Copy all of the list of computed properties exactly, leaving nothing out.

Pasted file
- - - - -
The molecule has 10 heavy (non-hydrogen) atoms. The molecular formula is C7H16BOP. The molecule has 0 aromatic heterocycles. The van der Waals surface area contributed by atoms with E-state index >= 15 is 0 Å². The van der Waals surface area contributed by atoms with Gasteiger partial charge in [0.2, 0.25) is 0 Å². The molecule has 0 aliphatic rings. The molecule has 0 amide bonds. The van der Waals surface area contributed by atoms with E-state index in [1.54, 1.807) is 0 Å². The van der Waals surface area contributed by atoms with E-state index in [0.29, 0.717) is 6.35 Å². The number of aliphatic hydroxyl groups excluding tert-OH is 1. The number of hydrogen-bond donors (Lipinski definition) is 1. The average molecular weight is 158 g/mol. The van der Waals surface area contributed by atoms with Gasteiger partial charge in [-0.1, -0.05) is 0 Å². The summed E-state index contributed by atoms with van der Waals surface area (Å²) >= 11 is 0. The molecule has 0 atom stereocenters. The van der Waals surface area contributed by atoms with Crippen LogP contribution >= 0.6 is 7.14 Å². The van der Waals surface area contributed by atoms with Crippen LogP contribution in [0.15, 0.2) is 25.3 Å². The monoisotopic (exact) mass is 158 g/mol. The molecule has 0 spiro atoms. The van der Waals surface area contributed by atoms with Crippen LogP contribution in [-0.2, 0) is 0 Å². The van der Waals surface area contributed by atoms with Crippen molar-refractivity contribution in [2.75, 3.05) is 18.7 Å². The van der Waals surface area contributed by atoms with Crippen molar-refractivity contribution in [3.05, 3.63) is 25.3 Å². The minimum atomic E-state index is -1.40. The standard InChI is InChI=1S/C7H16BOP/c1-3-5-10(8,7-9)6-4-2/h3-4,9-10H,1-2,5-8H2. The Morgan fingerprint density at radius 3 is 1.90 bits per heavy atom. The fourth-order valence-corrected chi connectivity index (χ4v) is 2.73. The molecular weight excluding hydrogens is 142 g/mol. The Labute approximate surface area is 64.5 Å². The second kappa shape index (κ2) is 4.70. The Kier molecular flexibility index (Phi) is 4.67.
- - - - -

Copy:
The molecule has 10 heavy (non-hydrogen) atoms. The molecular formula is C7H16BOP. The molecule has 0 aromatic heterocycles. The van der Waals surface area contributed by atoms with E-state index >= 15 is 0 Å². The van der Waals surface area contributed by atoms with Gasteiger partial charge in [0.2, 0.25) is 0 Å². The molecule has 0 aliphatic rings. The molecule has 0 amide bonds. The van der Waals surface area contributed by atoms with E-state index in [1.54, 1.807) is 0 Å². The van der Waals surface area contributed by atoms with E-state index in [0.29, 0.717) is 6.35 Å². The number of aliphatic hydroxyl groups excluding tert-OH is 1. The number of hydrogen-bond donors (Lipinski definition) is 1. The average molecular weight is 158 g/mol. The van der Waals surface area contributed by atoms with Gasteiger partial charge in [-0.1, -0.05) is 0 Å². The summed E-state index contributed by atoms with van der Waals surface area (Å²) >= 11 is 0. The molecule has 0 atom stereocenters. The van der Waals surface area contributed by atoms with Crippen LogP contribution >= 0.6 is 7.14 Å². The van der Waals surface area contributed by atoms with Crippen LogP contribution in [0.15, 0.2) is 25.3 Å². The monoisotopic (exact) mass is 158 g/mol. The molecule has 0 spiro atoms. The van der Waals surface area contributed by atoms with Crippen LogP contribution in [-0.2, 0) is 0 Å². The van der Waals surface area contributed by atoms with Crippen molar-refractivity contribution in [2.75, 3.05) is 18.7 Å². The van der Waals surface area contributed by atoms with Crippen molar-refractivity contribution in [3.05, 3.63) is 25.3 Å². The minimum atomic E-state index is -1.40. The standard InChI is InChI=1S/C7H16BOP/c1-3-5-10(8,7-9)6-4-2/h3-4,9-10H,1-2,5-8H2. The Morgan fingerprint density at radius 3 is 1.90 bits per heavy atom. The fourth-order valence-corrected chi connectivity index (χ4v) is 2.73. The molecular weight excluding hydrogens is 142 g/mol. The Labute approximate surface area is 64.5 Å². The second kappa shape index (κ2) is 4.70. The Kier molecular flexibility index (Phi) is 4.67.